However, there are other nursing homes that make a referral to a law firm like ours. They want to provide this person needing a nursing home, with care, but they don’t want their patient to lose her life savings or home. When the nursing home makes a referral, we can help the family to get the care they need and get the nursing home paid for without going broke in the process. If you’re ever in a situation when you have to choose a nursing home for your family, please ask them if they work with any local elder law attorneys, and if they can make a referral. If they are not willing to oblige, you may not be in the right nursing home! We can tell you about some really good nursing homes that are favorable in accepting Medicaid, so please reach out to us to find out more.


Another myth is that people don’t have five years’ worth of history, in terms of a look back period for Medicaid eligibility, which is five years. When a person goes into a nursing home they apply for Medicaid benefits to help pay for the nursing home. On the Medicaid application, there is a question asking if you have given any money away in the last 60 months or five years. They are trying to find out if you have given the money away, just to become eligible for Medicaid. If that’s the case, it could impact your Medicaid eligibility. I hear stories about people transferring their home to their kids or moving money between accounts, to gain eligibility. However, when they need to go to the nursing home the following year, it can create problems from an eligibility standpoint. People are of the assumption that if their dad needs care, and they don’t have five years, they should not apply for Medicaid benefits. People also think that if dad is already in the nursing home and they are paying $13,000 a month, it is too late to apply for Medicaid. Neither is true.


There are really two types of cases that we see, and the first is called pre planning. In this case, we often suggest to families to use trusts. We recommend that they put their assets like their home and some money into a trust. Five years later, it’s not available for Medicaid benefits, should you need to go to the nursing home.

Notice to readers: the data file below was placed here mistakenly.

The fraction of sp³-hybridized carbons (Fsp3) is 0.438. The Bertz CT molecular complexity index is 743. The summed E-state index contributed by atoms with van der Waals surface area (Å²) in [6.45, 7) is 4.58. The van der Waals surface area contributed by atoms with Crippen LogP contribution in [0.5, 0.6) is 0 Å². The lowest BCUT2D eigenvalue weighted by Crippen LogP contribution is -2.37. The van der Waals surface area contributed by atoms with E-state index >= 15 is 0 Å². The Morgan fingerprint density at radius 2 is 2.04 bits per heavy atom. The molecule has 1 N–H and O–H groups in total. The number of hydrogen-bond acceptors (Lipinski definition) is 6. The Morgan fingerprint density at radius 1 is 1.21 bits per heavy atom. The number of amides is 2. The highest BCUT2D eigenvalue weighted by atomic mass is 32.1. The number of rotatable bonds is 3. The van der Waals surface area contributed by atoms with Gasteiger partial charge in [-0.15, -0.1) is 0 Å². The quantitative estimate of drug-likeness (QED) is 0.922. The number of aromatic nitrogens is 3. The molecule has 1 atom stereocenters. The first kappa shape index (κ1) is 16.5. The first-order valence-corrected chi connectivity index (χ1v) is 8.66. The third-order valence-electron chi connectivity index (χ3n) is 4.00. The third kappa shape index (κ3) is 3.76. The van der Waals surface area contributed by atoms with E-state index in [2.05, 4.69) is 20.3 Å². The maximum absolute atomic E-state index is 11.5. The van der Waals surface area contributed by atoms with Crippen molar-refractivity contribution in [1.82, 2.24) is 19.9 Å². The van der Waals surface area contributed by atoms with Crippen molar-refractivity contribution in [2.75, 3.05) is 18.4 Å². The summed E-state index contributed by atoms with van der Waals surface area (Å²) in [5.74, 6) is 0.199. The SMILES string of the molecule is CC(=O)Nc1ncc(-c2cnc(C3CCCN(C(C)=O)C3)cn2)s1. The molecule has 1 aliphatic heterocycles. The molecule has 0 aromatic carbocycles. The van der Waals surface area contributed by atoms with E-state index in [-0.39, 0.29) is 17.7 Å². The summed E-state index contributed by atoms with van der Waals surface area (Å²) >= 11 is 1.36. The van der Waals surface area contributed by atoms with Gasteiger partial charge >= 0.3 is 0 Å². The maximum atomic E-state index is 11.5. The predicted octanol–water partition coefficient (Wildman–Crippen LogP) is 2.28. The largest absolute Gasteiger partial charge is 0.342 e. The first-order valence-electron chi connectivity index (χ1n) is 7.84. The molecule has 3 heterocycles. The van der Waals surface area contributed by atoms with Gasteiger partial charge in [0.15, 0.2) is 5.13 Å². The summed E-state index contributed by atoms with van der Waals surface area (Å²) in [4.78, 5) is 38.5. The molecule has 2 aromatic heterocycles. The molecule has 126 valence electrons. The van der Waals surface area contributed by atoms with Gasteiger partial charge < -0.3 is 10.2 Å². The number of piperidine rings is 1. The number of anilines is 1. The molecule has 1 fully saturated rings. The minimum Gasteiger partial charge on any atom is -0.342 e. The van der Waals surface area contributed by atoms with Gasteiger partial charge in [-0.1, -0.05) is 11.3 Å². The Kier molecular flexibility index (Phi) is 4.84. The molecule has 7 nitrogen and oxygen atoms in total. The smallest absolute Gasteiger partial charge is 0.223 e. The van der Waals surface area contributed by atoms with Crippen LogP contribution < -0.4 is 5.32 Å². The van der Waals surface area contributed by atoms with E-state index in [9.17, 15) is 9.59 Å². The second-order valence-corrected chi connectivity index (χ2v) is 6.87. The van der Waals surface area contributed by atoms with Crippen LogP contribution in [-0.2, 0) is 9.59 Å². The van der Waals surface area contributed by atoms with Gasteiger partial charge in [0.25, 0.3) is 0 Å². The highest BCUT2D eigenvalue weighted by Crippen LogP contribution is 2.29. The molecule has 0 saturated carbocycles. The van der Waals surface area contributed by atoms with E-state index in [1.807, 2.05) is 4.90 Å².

Another type of case is called crisis planning. This is when dad is already in the nursing home and you’re paying $13,000 a month. There are things we can do to help, by putting a strategy together based on your family’s current situation. We take into account dad’s medical conditions and the way dad owns the assets. Once we have this information, we can then take measures to ensure the assets are protected. 


On one end of the scale, we’ve got the five year plan. On the other end of the scale, we have a nursing home crisis plan. Regardless of which end you are on, there are some solutions to consider. If you’re in the middle, we can still help you. Maybe you have a parent with health issues and need the nursing home in the near future. Our lawyers will do an assessment on the medical and the financial situation. We will work on various strategies based on a parent needing a nursing home, so you know what to expect. We will also work on a strategy based on your parent not needing to go to a nursing home. From the information we provide you, you can make an informed decision about what you need. 


Many people decide to do a simple will, and ignore the reality of the situation. Doing this might cost your family 10’s or even 1000’s of dollars, so forget a simple will. This is one of those areas of life where we have to engage; having those tough conversations and making some difficult decisions. The financial legacy that your loved one has worked hard for, is on the chopping block. This is the opportunity to take charge of the situation and save the assets. Even if you think you don’t have any options, I encourage you to still reach out to us. We might be able to make some legal moves that that will help you to save assets. 

You can find out more information on or give us a call 724 841 1393. Our offices in Cranberry and we help people in every county around Western Pennsylvania. I’ve got a team of awesome professionals and we help people with elder law issues. If you want to learn more,  come to one of our Elder Law workshops. Visit to register for a workshop today.